MOSCOW — It's relatively quiet now in the lobby of the Mezhdunarodnaya Hotel, where members of the International Olympic Committee began arriving Saturday for meetings that will be dominated by the most difficult decisions since the Salt Lake bid scandal.
Quiet, that is, until the lobby's multistory clock strikes the hour. Then the giant rooster perched on top of the hand-carved wooden timepiece begins flapping its wings and an eerie, mechanical crowing reverberates throughout the entire hotel.
So far, none of the five IOC members running for president nor any of the hundreds of representatives coming here from the five cities campaigning for the 2008 Summer Games have done anything that attracts as much attention as the clock.
Then again, the meetings don't start until Monday, and the tough choices won't be made until Friday — selecting a host city for the 2008 Games; and July 16 — selecting a new IOC president whose first Games will be the 2002 Winter Games.
One of the leading candidates for IOC president, Jacques Rogge of Belgium, isn't coming until Sunday. His closest rival, Un Yong Kim of South Korea, was to arrive Saturday.
Dick Pound of Canada, who is seen as trailing Rogge and Kim, had little to say on his way to a quiet dinner with an IOC colleague.
"You'll be surprised," Pound said when asked by a reporter whether he was indeed in third place in the IOC presidential race.
The other candidates seeking to succeed Juan Antonio Samaranch are Pal Schmitt of Hungary and Anita DeFrantz of the United States. Both are expected to be eliminated with few votes in the balloting, which will continue until one candidate receives a majority. Kim told reporters in Seoul he expects a runoff between himself and Rogge but that the outcome is up to fate.
The race may indeed be too close to call at this point. Salt Lake Organizing Committee President Mitt Romney has declined to publicly contemplate which candidate would be best for the 2002 Winter Games for fear of hurting his relationship whoever becomes the new president.
"Anything I might say, who knows what effect if might have on the candidates, either positive or negative," Romney said in a recent interview.
That includes commenting on the possibility of Kim opening the Salt Lake Games after being sanctioned in 1999 as a result of the IOC's own investigation into the Salt Lake scandal.
Allegations that Salt Lake bidders tried to buy the votes of IOC members with more than $1 million in cash and gifts led to a total of 10 members being sanctioned and the resignation or dismissal or 10 others.
Pound led that investigation, and Rogge and Schmitt were among the participants.
Also in 1999, a series of reforms, including a ban on bid-city visits, were adopted. Kim wants to overturn the ban but, this time, have the IOC pay the travel costs.
DeFrantz, who was involved in the Salt Lake bid but has denied any knowledge of wrongdoing, has been urged to quit the race. She shows no signs of doing so despite predictions she may end up with only four votes of the 122 that could be cast.
Even one of the official posters produced for the meeting appears to have eliminated the possibility of a DeFrantz victory. The poster features pictures of past IOC presidents and the silhouette of a man superimposed with a question mark to represent the leader who will be elected here.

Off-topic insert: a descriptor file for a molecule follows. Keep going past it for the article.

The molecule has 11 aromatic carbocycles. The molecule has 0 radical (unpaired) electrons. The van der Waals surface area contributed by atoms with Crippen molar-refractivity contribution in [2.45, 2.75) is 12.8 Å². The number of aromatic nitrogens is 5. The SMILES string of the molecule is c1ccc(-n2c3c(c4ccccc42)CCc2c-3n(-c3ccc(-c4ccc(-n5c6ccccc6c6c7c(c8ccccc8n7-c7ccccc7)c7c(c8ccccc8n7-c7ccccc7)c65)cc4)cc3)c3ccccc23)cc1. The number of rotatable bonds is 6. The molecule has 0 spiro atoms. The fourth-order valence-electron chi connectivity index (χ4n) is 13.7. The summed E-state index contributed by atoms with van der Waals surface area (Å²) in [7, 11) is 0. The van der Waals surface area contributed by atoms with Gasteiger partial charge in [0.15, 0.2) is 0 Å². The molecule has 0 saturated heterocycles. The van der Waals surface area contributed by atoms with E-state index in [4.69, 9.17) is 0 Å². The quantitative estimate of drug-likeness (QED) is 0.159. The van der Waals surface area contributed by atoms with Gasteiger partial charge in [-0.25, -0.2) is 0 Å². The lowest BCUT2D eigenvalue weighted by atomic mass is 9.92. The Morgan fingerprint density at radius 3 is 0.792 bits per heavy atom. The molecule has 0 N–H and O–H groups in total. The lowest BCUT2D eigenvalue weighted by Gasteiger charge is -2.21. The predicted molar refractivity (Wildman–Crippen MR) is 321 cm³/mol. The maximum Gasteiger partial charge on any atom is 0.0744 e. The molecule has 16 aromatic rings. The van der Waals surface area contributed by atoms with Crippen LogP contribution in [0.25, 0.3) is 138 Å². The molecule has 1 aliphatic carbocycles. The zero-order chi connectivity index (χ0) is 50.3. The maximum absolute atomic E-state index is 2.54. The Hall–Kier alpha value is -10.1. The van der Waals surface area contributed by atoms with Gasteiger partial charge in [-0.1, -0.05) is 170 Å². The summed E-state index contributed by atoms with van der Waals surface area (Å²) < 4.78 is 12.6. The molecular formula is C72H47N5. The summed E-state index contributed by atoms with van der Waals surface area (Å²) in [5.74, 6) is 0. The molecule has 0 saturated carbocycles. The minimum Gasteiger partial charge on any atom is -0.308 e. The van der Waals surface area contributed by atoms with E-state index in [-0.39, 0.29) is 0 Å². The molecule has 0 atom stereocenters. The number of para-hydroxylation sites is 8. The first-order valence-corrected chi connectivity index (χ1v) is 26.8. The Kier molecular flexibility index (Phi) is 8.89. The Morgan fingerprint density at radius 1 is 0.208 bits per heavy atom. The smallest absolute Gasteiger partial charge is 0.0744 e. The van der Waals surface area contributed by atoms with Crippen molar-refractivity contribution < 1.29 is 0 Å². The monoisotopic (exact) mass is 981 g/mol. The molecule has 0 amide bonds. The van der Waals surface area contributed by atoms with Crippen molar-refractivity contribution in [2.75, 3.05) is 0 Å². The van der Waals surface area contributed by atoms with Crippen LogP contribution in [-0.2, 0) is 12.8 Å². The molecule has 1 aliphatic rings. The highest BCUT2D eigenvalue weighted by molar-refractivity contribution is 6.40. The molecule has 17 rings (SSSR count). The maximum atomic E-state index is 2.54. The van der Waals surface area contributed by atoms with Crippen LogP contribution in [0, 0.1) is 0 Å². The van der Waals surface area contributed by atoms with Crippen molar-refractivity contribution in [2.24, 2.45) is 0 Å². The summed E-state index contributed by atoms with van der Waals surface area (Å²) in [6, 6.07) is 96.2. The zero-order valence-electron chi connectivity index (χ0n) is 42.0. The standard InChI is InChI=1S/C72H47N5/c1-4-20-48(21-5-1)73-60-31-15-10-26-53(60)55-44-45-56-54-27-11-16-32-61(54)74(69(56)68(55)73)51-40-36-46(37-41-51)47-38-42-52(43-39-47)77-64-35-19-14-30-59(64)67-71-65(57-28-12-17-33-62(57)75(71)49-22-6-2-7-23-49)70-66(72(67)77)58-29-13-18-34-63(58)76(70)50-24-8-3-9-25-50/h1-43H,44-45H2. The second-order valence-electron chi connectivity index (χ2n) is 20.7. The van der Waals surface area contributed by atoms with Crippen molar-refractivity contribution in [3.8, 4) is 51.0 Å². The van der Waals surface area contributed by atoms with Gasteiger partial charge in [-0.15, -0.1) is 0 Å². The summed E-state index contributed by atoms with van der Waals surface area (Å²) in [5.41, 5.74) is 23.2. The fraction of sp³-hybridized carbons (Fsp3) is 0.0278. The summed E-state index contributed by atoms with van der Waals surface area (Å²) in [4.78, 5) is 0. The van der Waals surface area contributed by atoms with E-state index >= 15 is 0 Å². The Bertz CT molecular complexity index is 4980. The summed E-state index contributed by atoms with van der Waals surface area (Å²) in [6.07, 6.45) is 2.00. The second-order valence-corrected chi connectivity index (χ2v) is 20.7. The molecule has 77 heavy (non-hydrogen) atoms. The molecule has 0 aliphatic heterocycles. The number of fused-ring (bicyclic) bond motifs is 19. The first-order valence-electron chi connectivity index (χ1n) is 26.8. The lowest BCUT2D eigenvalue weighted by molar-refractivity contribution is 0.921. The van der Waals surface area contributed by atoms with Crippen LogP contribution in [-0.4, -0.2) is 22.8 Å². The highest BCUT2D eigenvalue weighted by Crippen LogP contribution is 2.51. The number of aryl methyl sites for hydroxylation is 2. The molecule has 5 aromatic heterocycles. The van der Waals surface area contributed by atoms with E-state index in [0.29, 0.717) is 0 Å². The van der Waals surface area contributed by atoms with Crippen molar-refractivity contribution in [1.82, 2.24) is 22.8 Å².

The lobby at the 1970s-era concrete hotel already is starting to fill up. "You're going to see a lot of us here," said Karen Pitre, executive vice president of the Toronto bid committee. "We have a sizable delegation coming." Some 200 supporters of the Canadian bid are on their way for Friday's vote that comes at the beginning of the IOC session.
Beijing, however, continues to be seen as the can't-lose candidate despite increased opposition to China's human rights record from such organizations as the European Union. "It's David versus Goliath," Pitre said.
Chinese television will carry Friday's announcement of the winning city live. The national television station, CCTV, has sent 38 people to cover Beijing's bid.
They were among the 1,500 journalists expected here from around the globe who were setting up Saturday in their designated area — the Slavjanskaya Hotel, located across the Moscow River from where the IOC is meeting.
The press facilities include a row of slot machines featuring a progressive jackpot that by midday had reached 30,000 rubles — about $900. Gambling is prevalent in Moscow, not only in the hotels but also in neon-lit, Vegas-style casinos along the main route to the Kremlin.
About two-thirds of the journalists are broadcasters, many from Russian television networks. Russian Olympic officials are hoping to boost Moscow's prospective bid for the 2012 Summer Games. A yet-to-be named U.S. city will also be in the running for those Games.
Moscow Mayor Yuri Luzhkov told Reuters the city is "fully ready" to host the 6,000 people expected here for the meeting. The news agency reported that some 4,000 police and security agents have been assigned to protect the meeting participants, including the FSB, the successor to the KGB.
Samaranch, who once served as ambassador to the former Soviet Union from his native Spain, was elected IOC president in Moscow in 1980. He spent Saturday visiting old friends, including sitting down to lunch with former Russian President Boris Yeltsin. Yeltsin helped with the formation of the Russian Olympic Committee after the breakup of the Soviet Union, IOC Director General Francois Carrard said.
Samaranch and the other members of the IOC Executive Board will meet later this week with the current Russian president, Vladimir Putin.
Romney and SLOC's chief operating officer, Fraser Bullock, are set to arrive in Moscow on Tuesday and report to the IOC Executive Board the next day. Romney will make a presentation to the IOC session on July 15. A press conference about the 2002 Winter Games planned by SLOC for Saturday has been moved to July 15.